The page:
A purple poppy symbolises all animals who have died during conflict.

To mark the day, a New Zealand War Animal Memorial was unveiled at the museum.

The project is the result of work by the Australian War Animal Memorial Organisation, AWAMO which was set up to honour the animals that served alongside New Zealand and Australian troops abroad.

Since the New Zealand Wars, and through to WW1 and beyond, animals have played a major part helping service men and women.

These include horses, donkeys, camels, dogs, pigeons, the occasional cat and even glow-worms, which were used as a light-source in the tunnels of Arras in the WW1.

The head of AWAMO, New Zealander Nigel Allsopp, said while the focus was often on the cavalry horse, other animals have also played their part.

“The heavy horse like mules, donkeys and Clydesdales carried all the equipment up to the front-line and carried the wounded back”.

He said the pigeons carried messages to make the attacks possible.

Mr Allsopp said one pigeon in the First World War was shot and wounded and fell to the ground, where it was gassed and then wounded by shrapnel from a grenade, but that did not stop it.

“The pigeon was still able to walk the three kilometres back to headquarters to deliver its message and where it died in its handlers arms.”

Of all the animals that served, it is the dog that is still the most active in a modern military.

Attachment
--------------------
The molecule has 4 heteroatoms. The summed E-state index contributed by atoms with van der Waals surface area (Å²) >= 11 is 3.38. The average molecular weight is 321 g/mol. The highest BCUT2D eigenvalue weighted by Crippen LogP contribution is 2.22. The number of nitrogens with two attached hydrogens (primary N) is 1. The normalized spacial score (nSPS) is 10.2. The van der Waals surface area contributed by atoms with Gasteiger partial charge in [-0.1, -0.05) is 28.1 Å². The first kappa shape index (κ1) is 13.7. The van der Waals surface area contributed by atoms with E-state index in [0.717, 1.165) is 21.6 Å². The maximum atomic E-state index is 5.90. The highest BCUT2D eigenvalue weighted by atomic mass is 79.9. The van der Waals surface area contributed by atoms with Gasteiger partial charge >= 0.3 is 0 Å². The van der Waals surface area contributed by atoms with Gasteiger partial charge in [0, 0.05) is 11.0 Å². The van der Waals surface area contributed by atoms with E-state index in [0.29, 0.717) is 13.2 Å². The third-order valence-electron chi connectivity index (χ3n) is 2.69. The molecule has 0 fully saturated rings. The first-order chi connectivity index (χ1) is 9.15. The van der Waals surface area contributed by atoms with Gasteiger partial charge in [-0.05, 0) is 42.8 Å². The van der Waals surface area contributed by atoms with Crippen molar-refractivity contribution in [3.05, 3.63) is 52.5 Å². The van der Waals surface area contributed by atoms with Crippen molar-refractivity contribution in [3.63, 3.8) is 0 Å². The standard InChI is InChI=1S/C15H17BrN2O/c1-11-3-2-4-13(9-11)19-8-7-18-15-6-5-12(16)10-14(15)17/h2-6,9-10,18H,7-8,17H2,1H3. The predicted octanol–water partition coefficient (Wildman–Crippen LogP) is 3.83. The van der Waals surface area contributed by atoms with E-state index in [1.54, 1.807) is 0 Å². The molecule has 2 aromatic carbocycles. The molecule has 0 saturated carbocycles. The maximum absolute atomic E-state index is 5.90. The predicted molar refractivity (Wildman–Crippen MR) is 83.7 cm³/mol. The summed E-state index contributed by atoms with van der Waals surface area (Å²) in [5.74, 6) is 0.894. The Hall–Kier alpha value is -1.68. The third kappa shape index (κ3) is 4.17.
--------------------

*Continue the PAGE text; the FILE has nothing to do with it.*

A New Zealand War Animal Memorial was unveiled at the National Army Museum in Waiouru. Photo: RNZ / Andrew McRae

During the First World War canines were used as messengers and for taking medical supplies out to the wounded in no-mans land.

Nowadays, they are used for security and tracking, but also as explosive sniffing dogs, which New Zealand troops used in Afghanistan.

Alan Inkpen is the Working Dog Capability Manager (Land) for the New Zealand Defence Force.

He said it had been proven that the work dogs do, can not really be replicated by technology and explosive detection dogs were a prime example.

“To try and find the amount of target odours the dog can find you would need almost one piece of equipment each time to find that.”

Mr Inkpen said the most important thing about military working dogs was to reduce the risk to human-life.

It is estimated that in the First World War alone, about nine million animals serving in the military died.

Birds had an important role in war, carrying messages. Photo: Supplied – NZ National Army Museum

Nigel Allsopp said the time was right to mark their sacrifice.

“We obviously never forget the sacrifices of our two-legged heroes, our soldiers, however, it’s time to perhaps to just pause of thought that also four-legged soldiers served.”

He said the animals were not volunteers and were drafted.

“It’s just a way to acknowledge how they helped us.”

The National Animal Memorial at Waiouru is sculptured by American, Susan Bahary, who attended Saturday’s unveiling.

The National Army Museum plans to commemorate Purple Poppy Day each February 24th and it hopes the idea will catch on nation-wide.


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